The FAA is conducting an inquiry into a Monday incident between two United Airlines flights at Boston Logan International Airport. “As a tow tug was pushing it back from the gate at Boston Logan International Airport, the right wing of United Airlines Flight 515 struck the tail of United Airlines Flight 267 around 8:30 a.m. local time this morning,” the FAA informed CNN. “Both aircraft were Boeing 737s that were scheduled for departure,” the Federal Aviation Administration added.
After the event, passenger Nicholas Leone captured a snapshot and detailed what had occurred. “I felt a sudden jolt. [Then I] look to my right to see that the plane had crashed into the still plane, ” he recalled. “After seeing the fire trucks and police cars, people were a little rattled. Thankfully everyone was able to offboard quickly.”
People on board reported that the incident was unsettling, per CNN affiliate WHDH in Boston.“It was just a pretty big shake,” explained passenger Martin Neusch. “While we were on the plane, it just clipped the wings. So the two wings clipped each other on the plane.” The outlet reported that travelers from both planes were rescheduled for Monday afternoon flights.
The FAA currently has several ongoing investigations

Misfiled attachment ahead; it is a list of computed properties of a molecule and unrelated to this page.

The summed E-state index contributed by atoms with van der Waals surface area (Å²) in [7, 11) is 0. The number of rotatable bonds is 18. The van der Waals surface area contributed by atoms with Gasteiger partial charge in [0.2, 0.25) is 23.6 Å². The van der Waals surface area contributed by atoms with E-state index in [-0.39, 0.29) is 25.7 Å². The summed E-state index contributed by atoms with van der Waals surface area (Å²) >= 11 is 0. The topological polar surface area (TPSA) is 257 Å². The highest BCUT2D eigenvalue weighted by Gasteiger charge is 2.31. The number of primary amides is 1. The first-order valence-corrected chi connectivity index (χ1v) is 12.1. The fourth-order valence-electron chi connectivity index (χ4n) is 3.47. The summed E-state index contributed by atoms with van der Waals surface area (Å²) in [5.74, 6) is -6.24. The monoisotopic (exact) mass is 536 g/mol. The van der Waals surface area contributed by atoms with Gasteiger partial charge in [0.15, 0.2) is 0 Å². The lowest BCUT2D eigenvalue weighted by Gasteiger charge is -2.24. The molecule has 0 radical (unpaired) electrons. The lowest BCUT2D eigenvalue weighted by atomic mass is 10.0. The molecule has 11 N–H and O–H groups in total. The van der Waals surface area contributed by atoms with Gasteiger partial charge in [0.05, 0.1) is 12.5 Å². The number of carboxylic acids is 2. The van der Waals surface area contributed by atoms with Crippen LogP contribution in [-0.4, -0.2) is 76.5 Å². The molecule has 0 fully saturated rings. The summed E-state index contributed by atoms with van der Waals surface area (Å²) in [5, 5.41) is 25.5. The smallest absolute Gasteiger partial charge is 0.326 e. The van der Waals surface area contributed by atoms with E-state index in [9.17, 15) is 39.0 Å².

Monday morning’s near-collision between two planes is just the latest in a series of five close calls experienced this year. One incident occurred as recently as last week at Boston Logan. Last Monday evening, the FAA reported that air traffic controllers prevented a JetBlue flight from crashing into an outgoing private jet as it was arriving to land at Logan Airport.
At the beginning of February, two United aircraft were involved in an accident at Newark airport. The winglet on one of the planes was almost completely destroyed by the impact.
This year, the NTSB has launched investigations into four separate runway incursions. They all involve commercial airliners at major airports in the United States. The Federal Aviation Administration is currently investigating a suspected “runway incursion” in Burbank, California concerning Mesa and SkyWest regional carriers. Three other incidences have been recorded at Honolulu, Austin, and New York’s JFK airport this year.
Although these successive events may appear concerning, runway incursions – when an aircraft is located improperly on a runway – are scarce. In fact, the US Federal Aviation Administration (FAA) reported only 1,732 total such incidents out of an annual average of 16 million flights managed by them last year. Additionally, more than 75% of pilot-error incursions involve non-commercial airline pilots – not those flying commercial airliners.
Anthony Brickhouse, an air safety investigator and associate professor at Embry Riddle Aeronautical University, weighed in on the issue. “The fact that these events are so high profile and garnered so much attention means that eyes are really on it and that exposure is a good thing,” Brickhouse told Business Insider.